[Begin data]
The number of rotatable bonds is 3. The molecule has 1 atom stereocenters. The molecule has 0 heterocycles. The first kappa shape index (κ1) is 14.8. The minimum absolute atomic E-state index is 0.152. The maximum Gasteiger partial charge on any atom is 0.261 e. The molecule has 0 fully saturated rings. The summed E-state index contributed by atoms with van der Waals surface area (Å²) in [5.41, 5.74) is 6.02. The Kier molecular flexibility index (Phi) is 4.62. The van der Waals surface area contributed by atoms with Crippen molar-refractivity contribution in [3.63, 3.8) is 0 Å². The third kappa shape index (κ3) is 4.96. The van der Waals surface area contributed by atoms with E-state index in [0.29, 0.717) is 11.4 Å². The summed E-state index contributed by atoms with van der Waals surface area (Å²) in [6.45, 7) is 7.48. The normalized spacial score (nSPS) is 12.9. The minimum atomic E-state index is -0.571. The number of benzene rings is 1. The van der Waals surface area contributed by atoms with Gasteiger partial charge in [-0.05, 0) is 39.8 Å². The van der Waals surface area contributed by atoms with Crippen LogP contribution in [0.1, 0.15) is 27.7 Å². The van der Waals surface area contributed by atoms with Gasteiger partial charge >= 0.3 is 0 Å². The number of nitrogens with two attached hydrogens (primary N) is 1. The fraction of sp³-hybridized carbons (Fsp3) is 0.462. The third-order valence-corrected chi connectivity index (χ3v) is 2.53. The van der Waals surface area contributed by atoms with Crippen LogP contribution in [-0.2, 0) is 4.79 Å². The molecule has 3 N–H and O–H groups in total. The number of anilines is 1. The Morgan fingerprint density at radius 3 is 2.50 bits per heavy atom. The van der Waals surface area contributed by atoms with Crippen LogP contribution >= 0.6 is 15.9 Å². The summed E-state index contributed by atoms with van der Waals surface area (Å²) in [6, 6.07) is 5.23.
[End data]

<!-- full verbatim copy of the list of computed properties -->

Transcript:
The number of rotatable bonds is 3. The molecule has 1 atom stereocenters. The molecule has 0 heterocycles. The first kappa shape index (κ1) is 14.8. The minimum absolute atomic E-state index is 0.152. The maximum Gasteiger partial charge on any atom is 0.261 e. The molecule has 0 fully saturated rings. The summed E-state index contributed by atoms with van der Waals surface area (Å²) in [5.41, 5.74) is 6.02. The Kier molecular flexibility index (Phi) is 4.62. The van der Waals surface area contributed by atoms with Crippen molar-refractivity contribution in [3.63, 3.8) is 0 Å². The third kappa shape index (κ3) is 4.96. The van der Waals surface area contributed by atoms with E-state index in [0.29, 0.717) is 11.4 Å². The summed E-state index contributed by atoms with van der Waals surface area (Å²) in [6.45, 7) is 7.48. The normalized spacial score (nSPS) is 12.9. The minimum atomic E-state index is -0.571. The number of benzene rings is 1. The van der Waals surface area contributed by atoms with Gasteiger partial charge in [-0.05, 0) is 39.8 Å². The van der Waals surface area contributed by atoms with Crippen LogP contribution in [0.1, 0.15) is 27.7 Å². The van der Waals surface area contributed by atoms with Gasteiger partial charge >= 0.3 is 0 Å². The number of nitrogens with two attached hydrogens (primary N) is 1. The fraction of sp³-hybridized carbons (Fsp3) is 0.462. The third-order valence-corrected chi connectivity index (χ3v) is 2.53. The van der Waals surface area contributed by atoms with Crippen LogP contribution in [-0.2, 0) is 4.79 Å². The molecule has 3 N–H and O–H groups in total. The number of anilines is 1. The Morgan fingerprint density at radius 3 is 2.50 bits per heavy atom. The van der Waals surface area contributed by atoms with Crippen LogP contribution >= 0.6 is 15.9 Å². The summed E-state index contributed by atoms with van der Waals surface area (Å²) in [6, 6.07) is 5.23.